Plaintiffs' request for a declaratory judgment and injunction does not alter the analysis on redressability. Because J.M. is now past preschool age, neither a declaratory judgment nor an injunction would benefit him or redress any injury he has suffered. In order to satisfy the redressability requirement, J.M. must demonstrate that the injunction and declaratory judgment he requested "would be likely to redress the violation of [his] right" to an appropriate preschool education. Heldman, 962 F.2d at 157. J.M. cannot carry this burden because he is no longer entitled to an appropriate preschool education.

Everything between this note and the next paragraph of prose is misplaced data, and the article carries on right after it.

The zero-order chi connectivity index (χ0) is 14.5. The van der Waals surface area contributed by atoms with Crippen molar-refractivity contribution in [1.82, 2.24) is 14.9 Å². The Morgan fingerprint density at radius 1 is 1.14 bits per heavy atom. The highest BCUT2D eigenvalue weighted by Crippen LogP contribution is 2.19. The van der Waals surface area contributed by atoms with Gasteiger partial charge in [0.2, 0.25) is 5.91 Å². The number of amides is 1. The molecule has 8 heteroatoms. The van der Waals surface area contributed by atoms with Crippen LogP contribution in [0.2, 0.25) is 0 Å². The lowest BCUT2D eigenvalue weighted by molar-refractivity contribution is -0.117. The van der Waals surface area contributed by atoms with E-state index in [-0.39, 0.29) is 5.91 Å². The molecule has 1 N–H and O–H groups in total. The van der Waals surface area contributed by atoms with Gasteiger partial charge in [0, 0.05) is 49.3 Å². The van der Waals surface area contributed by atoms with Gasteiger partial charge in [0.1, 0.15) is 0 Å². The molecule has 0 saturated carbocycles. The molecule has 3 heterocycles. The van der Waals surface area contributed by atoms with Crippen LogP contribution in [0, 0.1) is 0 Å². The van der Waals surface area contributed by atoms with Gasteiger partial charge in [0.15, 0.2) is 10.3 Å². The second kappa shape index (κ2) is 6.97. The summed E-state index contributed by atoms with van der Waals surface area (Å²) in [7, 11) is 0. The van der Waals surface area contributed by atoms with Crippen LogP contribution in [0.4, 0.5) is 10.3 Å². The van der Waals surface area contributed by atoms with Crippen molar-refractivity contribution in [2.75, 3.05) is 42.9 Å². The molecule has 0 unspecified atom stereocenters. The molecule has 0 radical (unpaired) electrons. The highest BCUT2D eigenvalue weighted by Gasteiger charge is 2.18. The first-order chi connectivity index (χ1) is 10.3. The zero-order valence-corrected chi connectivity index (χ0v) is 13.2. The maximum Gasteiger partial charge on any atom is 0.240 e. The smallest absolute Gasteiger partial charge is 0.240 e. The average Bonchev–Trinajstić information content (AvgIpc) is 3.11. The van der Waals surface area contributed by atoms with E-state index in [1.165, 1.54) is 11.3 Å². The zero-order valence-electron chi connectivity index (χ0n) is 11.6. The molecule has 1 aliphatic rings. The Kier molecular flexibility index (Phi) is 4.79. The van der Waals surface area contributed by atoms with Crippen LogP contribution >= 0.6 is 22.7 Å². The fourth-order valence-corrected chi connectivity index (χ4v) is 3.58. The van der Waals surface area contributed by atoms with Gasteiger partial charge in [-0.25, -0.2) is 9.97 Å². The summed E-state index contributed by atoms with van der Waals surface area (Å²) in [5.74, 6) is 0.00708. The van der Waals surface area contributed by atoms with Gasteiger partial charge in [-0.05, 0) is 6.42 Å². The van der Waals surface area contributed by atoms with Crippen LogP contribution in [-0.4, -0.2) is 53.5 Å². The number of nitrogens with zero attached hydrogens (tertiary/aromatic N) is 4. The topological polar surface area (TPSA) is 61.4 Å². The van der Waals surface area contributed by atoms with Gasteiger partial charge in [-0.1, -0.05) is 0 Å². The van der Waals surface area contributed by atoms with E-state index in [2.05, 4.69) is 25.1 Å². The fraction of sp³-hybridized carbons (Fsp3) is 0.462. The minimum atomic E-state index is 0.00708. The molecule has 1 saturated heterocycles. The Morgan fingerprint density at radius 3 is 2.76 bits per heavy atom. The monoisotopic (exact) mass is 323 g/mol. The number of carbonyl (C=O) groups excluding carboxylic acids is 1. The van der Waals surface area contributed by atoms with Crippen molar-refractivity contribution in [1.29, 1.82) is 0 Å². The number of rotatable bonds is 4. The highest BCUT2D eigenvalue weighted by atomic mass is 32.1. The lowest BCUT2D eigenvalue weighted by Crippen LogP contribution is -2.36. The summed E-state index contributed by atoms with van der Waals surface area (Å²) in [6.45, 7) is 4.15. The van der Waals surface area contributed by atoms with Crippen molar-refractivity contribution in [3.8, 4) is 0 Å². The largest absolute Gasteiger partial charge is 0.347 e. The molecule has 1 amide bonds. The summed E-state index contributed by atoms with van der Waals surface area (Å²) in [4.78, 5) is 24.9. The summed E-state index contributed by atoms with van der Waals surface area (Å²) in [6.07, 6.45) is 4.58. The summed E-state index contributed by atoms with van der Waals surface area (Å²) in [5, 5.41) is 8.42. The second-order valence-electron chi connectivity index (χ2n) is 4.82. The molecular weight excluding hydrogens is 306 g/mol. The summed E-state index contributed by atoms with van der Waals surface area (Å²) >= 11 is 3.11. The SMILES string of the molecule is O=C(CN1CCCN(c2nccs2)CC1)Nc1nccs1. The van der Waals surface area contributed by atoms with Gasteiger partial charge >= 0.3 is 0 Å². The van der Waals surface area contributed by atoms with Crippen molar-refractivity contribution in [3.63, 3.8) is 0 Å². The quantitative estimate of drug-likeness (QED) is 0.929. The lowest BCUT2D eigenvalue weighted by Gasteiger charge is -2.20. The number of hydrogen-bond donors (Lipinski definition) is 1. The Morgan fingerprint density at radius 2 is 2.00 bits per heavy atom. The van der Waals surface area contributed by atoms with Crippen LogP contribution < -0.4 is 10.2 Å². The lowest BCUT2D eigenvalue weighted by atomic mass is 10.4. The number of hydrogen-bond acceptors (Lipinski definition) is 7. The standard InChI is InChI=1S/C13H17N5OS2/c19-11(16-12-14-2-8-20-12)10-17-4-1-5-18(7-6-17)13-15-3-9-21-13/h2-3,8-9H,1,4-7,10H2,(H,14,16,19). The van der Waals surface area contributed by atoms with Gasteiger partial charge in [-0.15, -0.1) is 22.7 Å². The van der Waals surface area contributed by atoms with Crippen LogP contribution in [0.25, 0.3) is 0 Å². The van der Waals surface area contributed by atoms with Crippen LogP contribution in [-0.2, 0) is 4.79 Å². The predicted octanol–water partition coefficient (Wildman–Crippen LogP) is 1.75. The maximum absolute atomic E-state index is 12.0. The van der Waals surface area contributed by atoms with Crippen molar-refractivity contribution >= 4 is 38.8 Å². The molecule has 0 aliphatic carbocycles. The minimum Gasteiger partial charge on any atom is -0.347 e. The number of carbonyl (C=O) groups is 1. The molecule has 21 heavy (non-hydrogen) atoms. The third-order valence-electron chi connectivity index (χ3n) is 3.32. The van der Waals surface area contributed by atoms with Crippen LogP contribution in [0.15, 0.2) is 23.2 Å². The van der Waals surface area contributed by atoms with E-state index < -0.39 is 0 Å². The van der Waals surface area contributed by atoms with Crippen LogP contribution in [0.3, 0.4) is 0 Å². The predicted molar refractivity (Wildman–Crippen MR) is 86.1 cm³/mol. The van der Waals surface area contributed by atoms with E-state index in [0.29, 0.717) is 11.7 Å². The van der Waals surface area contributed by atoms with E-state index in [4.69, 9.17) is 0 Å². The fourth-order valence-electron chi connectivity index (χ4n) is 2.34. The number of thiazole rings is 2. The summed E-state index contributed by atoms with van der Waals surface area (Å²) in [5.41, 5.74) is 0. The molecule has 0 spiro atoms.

Having found that plaintiffs' complaint against the state defendants does not present a justiciable controversy, I need not consider the state defendants' remaining arguments.
Because no concrete case and controversy exists between plaintiffs and the state defendants, I grant the state defendants' request for summary judgment and dismiss the complaint against them.
IT IS SO ORDERED.
Dated: May 27, 1997
Syracuse, New York
ROSEMARY S. POOLER
District Court Judge